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Astronomers using data from NASA’s Hubble Telescope have observed what appears to be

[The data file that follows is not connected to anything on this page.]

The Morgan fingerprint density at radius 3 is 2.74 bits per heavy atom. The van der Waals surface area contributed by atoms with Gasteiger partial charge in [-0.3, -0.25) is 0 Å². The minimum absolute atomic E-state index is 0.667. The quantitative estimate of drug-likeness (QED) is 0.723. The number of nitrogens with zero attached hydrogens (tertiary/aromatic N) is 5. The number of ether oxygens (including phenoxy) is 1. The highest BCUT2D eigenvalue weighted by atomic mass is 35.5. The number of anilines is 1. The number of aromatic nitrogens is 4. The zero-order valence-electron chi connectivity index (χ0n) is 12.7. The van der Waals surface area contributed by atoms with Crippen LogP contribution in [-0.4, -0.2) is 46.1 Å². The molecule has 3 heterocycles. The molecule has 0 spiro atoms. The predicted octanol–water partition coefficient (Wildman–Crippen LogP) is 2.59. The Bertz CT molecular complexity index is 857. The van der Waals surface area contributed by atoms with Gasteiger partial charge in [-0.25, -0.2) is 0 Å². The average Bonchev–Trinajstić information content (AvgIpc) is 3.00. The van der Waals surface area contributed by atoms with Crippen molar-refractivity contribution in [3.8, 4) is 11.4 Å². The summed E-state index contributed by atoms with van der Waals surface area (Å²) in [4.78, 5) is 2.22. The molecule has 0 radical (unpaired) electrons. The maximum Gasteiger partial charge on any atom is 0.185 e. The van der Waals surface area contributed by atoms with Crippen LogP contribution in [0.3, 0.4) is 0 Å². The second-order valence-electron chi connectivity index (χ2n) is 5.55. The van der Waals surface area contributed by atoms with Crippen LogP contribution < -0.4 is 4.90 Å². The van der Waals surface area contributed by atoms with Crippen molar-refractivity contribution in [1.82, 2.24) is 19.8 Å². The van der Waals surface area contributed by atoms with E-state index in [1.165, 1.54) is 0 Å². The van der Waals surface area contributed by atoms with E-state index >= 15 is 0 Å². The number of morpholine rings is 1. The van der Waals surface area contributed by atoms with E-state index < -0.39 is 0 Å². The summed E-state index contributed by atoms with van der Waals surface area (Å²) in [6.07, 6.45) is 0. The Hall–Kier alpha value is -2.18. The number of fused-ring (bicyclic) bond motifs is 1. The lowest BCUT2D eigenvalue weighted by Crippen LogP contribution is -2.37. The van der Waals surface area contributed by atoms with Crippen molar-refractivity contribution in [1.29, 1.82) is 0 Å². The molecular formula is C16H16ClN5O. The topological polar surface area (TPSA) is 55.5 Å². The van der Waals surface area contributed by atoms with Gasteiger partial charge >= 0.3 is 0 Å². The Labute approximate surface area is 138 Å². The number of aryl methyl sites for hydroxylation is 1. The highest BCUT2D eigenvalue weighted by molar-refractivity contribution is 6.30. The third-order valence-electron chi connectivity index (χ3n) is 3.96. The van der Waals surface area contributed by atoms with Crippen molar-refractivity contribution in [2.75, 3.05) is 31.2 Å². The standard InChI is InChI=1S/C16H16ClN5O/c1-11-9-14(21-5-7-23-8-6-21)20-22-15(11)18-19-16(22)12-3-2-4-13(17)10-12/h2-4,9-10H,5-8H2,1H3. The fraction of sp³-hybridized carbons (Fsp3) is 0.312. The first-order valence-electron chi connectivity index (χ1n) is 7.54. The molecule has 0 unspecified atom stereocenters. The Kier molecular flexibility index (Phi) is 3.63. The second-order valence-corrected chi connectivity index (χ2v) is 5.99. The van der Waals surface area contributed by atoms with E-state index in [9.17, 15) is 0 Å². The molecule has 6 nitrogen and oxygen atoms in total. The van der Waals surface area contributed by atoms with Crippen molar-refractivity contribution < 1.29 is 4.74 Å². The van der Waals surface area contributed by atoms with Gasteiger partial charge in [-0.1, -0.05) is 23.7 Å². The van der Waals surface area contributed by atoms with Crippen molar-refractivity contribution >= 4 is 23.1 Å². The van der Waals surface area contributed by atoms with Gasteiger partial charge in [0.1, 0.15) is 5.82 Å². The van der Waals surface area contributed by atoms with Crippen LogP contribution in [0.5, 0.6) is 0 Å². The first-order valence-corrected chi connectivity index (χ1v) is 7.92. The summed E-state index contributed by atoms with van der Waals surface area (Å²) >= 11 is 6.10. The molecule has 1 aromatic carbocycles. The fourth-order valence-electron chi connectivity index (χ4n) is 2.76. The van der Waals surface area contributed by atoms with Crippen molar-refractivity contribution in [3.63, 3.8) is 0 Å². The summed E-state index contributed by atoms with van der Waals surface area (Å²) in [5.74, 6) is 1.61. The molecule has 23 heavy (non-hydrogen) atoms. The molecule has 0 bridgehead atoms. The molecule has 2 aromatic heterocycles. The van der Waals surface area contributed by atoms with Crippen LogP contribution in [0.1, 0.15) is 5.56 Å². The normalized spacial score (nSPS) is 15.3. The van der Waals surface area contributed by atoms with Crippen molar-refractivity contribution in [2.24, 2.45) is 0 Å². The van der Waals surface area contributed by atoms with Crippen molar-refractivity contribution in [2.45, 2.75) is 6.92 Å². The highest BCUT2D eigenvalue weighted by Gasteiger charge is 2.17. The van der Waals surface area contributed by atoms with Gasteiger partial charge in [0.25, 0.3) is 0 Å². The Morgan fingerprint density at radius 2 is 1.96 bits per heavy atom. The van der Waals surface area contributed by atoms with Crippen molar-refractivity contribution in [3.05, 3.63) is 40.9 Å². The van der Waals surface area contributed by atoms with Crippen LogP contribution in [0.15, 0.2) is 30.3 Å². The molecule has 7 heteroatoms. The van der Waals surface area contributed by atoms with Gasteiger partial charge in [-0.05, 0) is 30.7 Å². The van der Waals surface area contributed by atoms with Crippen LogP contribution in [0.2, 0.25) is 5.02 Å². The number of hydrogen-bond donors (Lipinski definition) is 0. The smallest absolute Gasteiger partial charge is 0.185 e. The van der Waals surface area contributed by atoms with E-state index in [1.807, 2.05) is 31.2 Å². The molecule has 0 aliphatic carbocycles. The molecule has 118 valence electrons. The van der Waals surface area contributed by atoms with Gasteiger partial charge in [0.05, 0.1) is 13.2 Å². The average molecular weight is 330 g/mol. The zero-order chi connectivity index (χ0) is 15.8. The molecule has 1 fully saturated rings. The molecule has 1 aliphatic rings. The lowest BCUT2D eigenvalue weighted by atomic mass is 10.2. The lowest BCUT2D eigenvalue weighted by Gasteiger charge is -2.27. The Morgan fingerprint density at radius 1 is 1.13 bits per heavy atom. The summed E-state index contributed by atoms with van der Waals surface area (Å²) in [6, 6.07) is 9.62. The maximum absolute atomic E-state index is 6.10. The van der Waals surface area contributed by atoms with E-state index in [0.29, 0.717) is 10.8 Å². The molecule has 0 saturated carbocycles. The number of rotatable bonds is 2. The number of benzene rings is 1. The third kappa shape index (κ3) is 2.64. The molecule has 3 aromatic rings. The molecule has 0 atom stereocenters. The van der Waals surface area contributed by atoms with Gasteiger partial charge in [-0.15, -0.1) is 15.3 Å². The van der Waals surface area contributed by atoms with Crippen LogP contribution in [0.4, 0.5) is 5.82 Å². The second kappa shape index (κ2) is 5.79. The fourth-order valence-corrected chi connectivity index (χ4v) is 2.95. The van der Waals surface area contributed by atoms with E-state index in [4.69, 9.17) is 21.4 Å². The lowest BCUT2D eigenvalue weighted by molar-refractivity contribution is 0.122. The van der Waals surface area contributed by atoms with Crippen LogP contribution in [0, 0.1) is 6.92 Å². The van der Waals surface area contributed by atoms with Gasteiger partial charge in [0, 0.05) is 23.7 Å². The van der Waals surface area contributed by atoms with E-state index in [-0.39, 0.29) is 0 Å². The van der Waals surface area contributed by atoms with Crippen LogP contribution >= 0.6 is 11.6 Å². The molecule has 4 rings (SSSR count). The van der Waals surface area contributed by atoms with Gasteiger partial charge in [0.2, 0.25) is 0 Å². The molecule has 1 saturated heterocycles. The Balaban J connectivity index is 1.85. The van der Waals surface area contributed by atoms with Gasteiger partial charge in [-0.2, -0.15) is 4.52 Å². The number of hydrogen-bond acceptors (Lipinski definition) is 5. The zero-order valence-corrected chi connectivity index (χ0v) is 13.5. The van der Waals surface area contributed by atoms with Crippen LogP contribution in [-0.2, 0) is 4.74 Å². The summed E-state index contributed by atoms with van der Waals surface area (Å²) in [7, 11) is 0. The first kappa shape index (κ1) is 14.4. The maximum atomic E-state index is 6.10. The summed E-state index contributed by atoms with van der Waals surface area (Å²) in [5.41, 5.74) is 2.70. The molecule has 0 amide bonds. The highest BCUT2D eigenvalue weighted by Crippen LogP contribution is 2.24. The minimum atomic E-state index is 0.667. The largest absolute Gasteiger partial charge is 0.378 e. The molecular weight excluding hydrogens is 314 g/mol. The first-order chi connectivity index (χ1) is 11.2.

a clump of the dark matter left behind from a wreck between massive clusters of galaxies. The result could challenge current theories about the dark matter that predict galaxies should be anchored to the invisible substance even during the shock of a collision. Abell 520 is a gigantic merger of galaxy clusters located 2.4 billion light-years away. Dark matter is not visible, although its presence and distribution is found indirectly through its effects. Dark matter can act like a magnifying glass, bending and distorting light from galaxies and clusters behind it. Astronomers can use this effect, called gravitational lensing, to infer the presence of dark matter in massive galaxy clusters. This technique revealed the dark matter in Abell 520 had collected into a “dark core,” containing far fewer galaxies than would be expected if the dark matter and galaxies were anchored together. Most of the galaxies apparently have sailed far away from the collision. One way to study the overall properties of dark matter is by analyzing collisions between galaxy clusters, the largest structures in the universe. Studies of Abell 520 showed that dark matter’s behavior may not be so simple. Using the original observations, astronomers found the system’s core was rich in dark matter and hot gas, but contained no luminous galaxies, which normally would be seen in the same location as the dark matter. NASA’s Chandra X-ray Observatory was used to detect the hot gas. The astronomers then turned to the Hubble’s Wide Field Planetary Camera 2. The team proposed numerous explanations for the findings, but each is unsettling for astronomers. In one scenario, which would have staggering implications, some dark matter may be what astronomers call “sticky.” Like two snowballs smashing together, normal matter slams together during a collision and slows down. However, the dark matter blobs are thought to pass through each other during an encounter without slowing down. This scenario proposes that some dark matter interacts with itself and stays behind during an encounter. Another possible explanation for the discrepancy is that Abell 520 has resulted from a more complicated interaction than the Bullet Cluster encounter. Abell 520 may have formed from a collision between three galaxy clusters, instead of just two colliding systems in the case of the Bullet Cluster. A third possibility is that the core contained many galaxies, but they were too dim to be seen, even by Hubble.
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